Micromoths (2)

Following my last post I went looking for Knopper galls on the oaks near the Old Manse here on Raasay but as usual there were no acorns – so no galls (and yes, I know these are caused by a gall wasp not a moth)  However, in the beech hedge there was a green-island leaf mine:

Phyllonorycter maestingella on Beech

Phyllonorycter maestingella on Fagus sylvatica

I was interested to see that the green-island effect induced by leaf-miners is mediated by bacterial symbionts, at least in the closely related Phyllonorycter blancardella:                            https://www.ncbi.nlm.nih.gov/pubmed/20356892

“Curing leaf-miners of their symbiotic partner resulted in the absence of green-island formation on leaves, increased compensatory larval feeding and higher insect mortality. Our results suggest that bacteria impact green-island induction through manipulation of cytokinin levels.”

On another note, the 1952 paper referred to in the last post does not appear to have any micromoths in it.

Tags:

3 Responses to “Micromoths (2)”

  1. Ro Scott Says:

    Wow! That’s really interesting. But how did they get the caterpillars to take the antibiotics???

  2. Stephen Says:

    “Emerging females were kept with males for 3 days in Petri dishes containing either 40 per cent glucose solution, or 1 per cent antibiotic and 40 per cent glucose solution………”
    See https://www.ncbi.nlm.nih.gov/pmc/articles/PMC2894905/

  3. Stephen Says:

    This one continues the story: https://www.ncbi.nlm.nih.gov/pubmed/26442762. “we studied the co-occurrence between Wolbachia and the green-island phenotype in 133 moth specimens belonging to 74 species of Lepidoptera including 60 Gracillariidae leaf miners. Using a combination of molecular phylogenies and ecological data (occurrence of green-islands), we show that the acquisitions of the green-island phenotype and Wolbachia infections have been associated through the evolutionary diversification of Gracillariidae. We also found intraspecific variability in both green-island formation and Wolbachia infection, with some species being able to form green-islands without being infected by Wolbachia.”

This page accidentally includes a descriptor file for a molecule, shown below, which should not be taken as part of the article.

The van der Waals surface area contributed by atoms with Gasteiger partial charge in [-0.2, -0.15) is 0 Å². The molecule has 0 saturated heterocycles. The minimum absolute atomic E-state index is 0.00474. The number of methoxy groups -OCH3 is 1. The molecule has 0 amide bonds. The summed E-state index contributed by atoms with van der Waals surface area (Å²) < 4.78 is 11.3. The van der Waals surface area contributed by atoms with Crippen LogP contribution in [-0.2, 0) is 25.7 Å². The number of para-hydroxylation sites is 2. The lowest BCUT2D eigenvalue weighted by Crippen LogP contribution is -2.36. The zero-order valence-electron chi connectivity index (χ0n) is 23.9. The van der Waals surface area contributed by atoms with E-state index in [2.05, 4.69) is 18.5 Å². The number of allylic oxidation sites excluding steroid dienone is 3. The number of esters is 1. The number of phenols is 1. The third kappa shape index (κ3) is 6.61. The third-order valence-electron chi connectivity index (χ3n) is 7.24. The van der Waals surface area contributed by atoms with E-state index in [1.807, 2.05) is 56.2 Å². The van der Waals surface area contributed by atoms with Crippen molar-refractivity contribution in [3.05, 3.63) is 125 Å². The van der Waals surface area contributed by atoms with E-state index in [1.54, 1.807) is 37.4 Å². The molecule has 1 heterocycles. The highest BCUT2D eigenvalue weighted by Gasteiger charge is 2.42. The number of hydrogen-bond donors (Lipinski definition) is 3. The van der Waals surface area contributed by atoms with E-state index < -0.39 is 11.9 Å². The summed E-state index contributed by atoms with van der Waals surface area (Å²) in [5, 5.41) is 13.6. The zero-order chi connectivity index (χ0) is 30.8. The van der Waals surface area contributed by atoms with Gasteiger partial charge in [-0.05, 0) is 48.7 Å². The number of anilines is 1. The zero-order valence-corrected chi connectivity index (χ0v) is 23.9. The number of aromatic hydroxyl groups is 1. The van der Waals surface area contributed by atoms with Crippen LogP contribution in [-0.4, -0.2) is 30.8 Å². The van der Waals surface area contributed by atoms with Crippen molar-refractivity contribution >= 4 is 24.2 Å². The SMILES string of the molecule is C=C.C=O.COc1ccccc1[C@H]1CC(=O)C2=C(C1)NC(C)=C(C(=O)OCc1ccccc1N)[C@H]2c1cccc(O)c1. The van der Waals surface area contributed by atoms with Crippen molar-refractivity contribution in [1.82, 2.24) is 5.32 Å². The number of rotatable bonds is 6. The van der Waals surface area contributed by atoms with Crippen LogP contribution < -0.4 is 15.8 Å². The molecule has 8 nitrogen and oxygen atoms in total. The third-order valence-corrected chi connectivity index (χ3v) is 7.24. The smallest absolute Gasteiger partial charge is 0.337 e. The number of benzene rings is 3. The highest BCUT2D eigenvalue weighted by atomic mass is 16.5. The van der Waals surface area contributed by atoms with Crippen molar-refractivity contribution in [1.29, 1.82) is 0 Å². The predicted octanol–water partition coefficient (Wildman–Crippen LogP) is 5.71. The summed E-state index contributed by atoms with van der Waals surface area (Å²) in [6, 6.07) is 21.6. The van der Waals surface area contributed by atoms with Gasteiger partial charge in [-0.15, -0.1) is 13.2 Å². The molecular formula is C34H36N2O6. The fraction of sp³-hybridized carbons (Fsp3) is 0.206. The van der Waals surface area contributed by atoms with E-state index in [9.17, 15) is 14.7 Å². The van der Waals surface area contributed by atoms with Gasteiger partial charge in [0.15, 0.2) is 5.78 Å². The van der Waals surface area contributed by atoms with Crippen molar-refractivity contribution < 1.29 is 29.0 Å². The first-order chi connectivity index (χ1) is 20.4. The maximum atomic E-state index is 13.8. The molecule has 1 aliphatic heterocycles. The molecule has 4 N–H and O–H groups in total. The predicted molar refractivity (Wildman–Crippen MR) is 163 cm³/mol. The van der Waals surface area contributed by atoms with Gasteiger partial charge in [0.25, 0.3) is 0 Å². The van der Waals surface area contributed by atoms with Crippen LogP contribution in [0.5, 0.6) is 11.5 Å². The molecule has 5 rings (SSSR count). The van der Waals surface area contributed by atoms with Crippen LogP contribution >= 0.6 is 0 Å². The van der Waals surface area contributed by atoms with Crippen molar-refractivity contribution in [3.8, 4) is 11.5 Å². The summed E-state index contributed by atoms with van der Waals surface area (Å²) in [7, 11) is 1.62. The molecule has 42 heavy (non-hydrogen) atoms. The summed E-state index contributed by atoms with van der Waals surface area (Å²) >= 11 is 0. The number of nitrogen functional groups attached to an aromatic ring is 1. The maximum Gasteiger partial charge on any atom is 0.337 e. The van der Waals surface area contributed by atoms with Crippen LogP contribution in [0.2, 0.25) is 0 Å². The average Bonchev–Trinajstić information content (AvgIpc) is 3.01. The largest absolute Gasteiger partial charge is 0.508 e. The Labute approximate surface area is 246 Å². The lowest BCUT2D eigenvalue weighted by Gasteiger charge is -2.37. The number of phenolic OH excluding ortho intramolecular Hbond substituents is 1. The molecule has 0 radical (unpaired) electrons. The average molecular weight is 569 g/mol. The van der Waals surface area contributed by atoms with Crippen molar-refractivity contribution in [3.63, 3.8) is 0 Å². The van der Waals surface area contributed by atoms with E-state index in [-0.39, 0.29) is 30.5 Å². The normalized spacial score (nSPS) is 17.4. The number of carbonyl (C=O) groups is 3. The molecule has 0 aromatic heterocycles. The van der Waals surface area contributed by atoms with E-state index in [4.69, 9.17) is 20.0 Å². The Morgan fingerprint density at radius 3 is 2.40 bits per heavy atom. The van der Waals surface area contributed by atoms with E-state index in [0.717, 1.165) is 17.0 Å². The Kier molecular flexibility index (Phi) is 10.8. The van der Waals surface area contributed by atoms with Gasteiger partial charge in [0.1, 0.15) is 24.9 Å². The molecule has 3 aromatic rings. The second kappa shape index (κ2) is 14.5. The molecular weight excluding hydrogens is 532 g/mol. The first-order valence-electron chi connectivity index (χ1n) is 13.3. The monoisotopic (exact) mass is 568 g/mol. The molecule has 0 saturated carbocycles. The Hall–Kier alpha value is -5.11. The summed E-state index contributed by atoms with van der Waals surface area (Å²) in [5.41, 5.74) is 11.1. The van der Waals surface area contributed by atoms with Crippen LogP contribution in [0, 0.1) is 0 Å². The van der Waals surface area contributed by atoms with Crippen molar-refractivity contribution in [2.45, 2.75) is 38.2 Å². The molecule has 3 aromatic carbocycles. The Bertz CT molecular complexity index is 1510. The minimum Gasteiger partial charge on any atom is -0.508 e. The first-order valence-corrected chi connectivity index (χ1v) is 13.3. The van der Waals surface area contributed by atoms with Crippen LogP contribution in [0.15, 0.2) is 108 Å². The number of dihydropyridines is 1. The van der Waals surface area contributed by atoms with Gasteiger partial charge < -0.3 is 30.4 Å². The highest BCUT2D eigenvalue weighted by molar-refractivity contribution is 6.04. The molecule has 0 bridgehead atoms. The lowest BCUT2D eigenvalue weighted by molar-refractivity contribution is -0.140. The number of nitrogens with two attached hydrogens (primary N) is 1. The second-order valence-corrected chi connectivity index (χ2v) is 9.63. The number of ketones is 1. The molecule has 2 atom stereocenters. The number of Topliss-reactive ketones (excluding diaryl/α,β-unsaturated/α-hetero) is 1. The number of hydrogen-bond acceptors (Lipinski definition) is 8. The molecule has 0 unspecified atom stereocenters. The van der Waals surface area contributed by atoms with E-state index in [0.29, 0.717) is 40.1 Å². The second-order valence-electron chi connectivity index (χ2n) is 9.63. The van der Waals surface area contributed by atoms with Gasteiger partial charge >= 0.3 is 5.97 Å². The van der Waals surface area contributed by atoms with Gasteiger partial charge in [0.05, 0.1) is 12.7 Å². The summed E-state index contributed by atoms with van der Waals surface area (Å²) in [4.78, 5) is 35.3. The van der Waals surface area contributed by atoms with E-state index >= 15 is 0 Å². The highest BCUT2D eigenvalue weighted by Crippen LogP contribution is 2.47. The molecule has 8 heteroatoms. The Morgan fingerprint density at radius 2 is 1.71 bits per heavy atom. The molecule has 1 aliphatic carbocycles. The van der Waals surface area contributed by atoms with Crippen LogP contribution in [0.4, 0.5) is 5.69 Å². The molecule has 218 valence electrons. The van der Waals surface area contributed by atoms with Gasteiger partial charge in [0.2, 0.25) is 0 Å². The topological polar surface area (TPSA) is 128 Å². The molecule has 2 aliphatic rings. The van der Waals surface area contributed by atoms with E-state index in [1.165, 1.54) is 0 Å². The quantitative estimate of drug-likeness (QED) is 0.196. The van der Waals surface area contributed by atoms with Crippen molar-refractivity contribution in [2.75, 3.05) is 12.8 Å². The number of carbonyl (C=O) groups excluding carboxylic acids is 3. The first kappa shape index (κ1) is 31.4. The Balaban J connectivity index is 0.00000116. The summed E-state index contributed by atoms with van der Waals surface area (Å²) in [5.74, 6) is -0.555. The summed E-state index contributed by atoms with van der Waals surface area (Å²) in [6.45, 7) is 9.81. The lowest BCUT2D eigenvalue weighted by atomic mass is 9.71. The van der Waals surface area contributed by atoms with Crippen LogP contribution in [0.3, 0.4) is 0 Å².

Leave a Reply

Fill in your details below or click an icon to log in:

WordPress.com Logo

You are commenting using your WordPress.com account. Log Out /  Change )

Google+ photo

You are commenting using your Google+ account. Log Out /  Change )

Twitter picture

You are commenting using your Twitter account. Log Out /  Change )

Facebook photo

You are commenting using your Facebook account. Log Out /  Change )

Connecting to %s


%d bloggers like this: